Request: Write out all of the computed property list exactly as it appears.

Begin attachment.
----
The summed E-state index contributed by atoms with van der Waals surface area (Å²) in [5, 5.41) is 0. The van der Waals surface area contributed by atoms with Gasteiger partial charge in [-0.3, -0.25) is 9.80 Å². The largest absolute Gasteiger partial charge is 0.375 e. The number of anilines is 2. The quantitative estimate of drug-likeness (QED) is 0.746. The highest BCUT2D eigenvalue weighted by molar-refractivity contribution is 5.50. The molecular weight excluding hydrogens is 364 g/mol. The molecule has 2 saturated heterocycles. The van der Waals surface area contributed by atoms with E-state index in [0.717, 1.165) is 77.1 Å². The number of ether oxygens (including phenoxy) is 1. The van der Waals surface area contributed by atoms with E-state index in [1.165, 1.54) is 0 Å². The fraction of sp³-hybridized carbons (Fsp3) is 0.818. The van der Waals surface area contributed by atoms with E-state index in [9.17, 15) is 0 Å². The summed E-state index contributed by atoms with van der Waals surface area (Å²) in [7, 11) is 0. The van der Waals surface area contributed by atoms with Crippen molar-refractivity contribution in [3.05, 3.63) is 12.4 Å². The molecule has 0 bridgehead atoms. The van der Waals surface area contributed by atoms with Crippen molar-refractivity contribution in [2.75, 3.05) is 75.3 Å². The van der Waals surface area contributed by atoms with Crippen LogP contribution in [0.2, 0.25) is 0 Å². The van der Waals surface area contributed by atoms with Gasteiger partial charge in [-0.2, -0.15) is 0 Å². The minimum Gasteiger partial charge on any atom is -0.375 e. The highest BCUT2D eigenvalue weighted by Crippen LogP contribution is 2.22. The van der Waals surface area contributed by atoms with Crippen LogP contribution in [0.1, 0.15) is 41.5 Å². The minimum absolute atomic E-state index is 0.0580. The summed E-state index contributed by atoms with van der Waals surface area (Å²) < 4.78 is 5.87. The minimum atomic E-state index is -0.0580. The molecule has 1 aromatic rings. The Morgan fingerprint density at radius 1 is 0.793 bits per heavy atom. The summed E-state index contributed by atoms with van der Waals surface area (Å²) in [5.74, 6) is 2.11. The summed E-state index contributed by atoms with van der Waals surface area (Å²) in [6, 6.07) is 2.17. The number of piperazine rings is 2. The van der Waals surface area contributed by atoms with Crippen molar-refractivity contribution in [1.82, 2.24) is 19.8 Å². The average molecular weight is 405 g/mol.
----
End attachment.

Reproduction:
The summed E-state index contributed by atoms with van der Waals surface area (Å²) in [5, 5.41) is 0. The van der Waals surface area contributed by atoms with Gasteiger partial charge in [-0.3, -0.25) is 9.80 Å². The largest absolute Gasteiger partial charge is 0.375 e. The number of anilines is 2. The quantitative estimate of drug-likeness (QED) is 0.746. The highest BCUT2D eigenvalue weighted by molar-refractivity contribution is 5.50. The molecular weight excluding hydrogens is 364 g/mol. The molecule has 2 saturated heterocycles. The van der Waals surface area contributed by atoms with E-state index in [0.717, 1.165) is 77.1 Å². The number of ether oxygens (including phenoxy) is 1. The van der Waals surface area contributed by atoms with E-state index in [1.165, 1.54) is 0 Å². The fraction of sp³-hybridized carbons (Fsp3) is 0.818. The van der Waals surface area contributed by atoms with E-state index in [9.17, 15) is 0 Å². The summed E-state index contributed by atoms with van der Waals surface area (Å²) in [7, 11) is 0. The van der Waals surface area contributed by atoms with Crippen molar-refractivity contribution in [3.05, 3.63) is 12.4 Å². The molecule has 0 bridgehead atoms. The van der Waals surface area contributed by atoms with Crippen molar-refractivity contribution in [2.75, 3.05) is 75.3 Å². The van der Waals surface area contributed by atoms with Crippen LogP contribution in [0.2, 0.25) is 0 Å². The van der Waals surface area contributed by atoms with Gasteiger partial charge in [-0.2, -0.15) is 0 Å². The minimum Gasteiger partial charge on any atom is -0.375 e. The highest BCUT2D eigenvalue weighted by Crippen LogP contribution is 2.22. The van der Waals surface area contributed by atoms with Crippen LogP contribution in [0.1, 0.15) is 41.5 Å². The minimum absolute atomic E-state index is 0.0580. The summed E-state index contributed by atoms with van der Waals surface area (Å²) < 4.78 is 5.87. The minimum atomic E-state index is -0.0580. The molecule has 1 aromatic rings. The Morgan fingerprint density at radius 1 is 0.793 bits per heavy atom. The summed E-state index contributed by atoms with van der Waals surface area (Å²) in [5.74, 6) is 2.11. The summed E-state index contributed by atoms with van der Waals surface area (Å²) in [6, 6.07) is 2.17. The number of piperazine rings is 2. The van der Waals surface area contributed by atoms with Crippen molar-refractivity contribution in [1.82, 2.24) is 19.8 Å². The average molecular weight is 405 g/mol.